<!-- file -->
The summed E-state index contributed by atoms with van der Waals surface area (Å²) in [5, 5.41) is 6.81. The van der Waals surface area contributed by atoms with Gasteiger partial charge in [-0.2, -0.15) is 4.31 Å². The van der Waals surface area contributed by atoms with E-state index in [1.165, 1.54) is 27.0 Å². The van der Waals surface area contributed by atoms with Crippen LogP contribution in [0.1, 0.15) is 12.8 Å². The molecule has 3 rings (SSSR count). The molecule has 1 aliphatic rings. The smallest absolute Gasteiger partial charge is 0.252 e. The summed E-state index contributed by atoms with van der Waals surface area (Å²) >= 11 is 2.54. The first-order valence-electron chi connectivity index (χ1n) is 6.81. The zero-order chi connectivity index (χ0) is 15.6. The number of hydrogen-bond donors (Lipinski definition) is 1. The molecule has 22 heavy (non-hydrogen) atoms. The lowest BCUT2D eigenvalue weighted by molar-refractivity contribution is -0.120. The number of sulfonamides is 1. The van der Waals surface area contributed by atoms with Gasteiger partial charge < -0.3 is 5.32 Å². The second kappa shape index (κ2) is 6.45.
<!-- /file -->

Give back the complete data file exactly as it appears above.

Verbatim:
The summed E-state index contributed by atoms with van der Waals surface area (Å²) in [5, 5.41) is 6.81. The van der Waals surface area contributed by atoms with Gasteiger partial charge in [-0.2, -0.15) is 4.31 Å². The van der Waals surface area contributed by atoms with E-state index in [1.165, 1.54) is 27.0 Å². The van der Waals surface area contributed by atoms with Crippen LogP contribution in [0.1, 0.15) is 12.8 Å². The molecule has 3 rings (SSSR count). The molecule has 1 aliphatic rings. The smallest absolute Gasteiger partial charge is 0.252 e. The summed E-state index contributed by atoms with van der Waals surface area (Å²) >= 11 is 2.54. The first-order valence-electron chi connectivity index (χ1n) is 6.81. The zero-order chi connectivity index (χ0) is 15.6. The number of hydrogen-bond donors (Lipinski definition) is 1. The molecule has 22 heavy (non-hydrogen) atoms. The lowest BCUT2D eigenvalue weighted by molar-refractivity contribution is -0.120. The number of sulfonamides is 1. The van der Waals surface area contributed by atoms with Gasteiger partial charge < -0.3 is 5.32 Å². The second kappa shape index (κ2) is 6.45.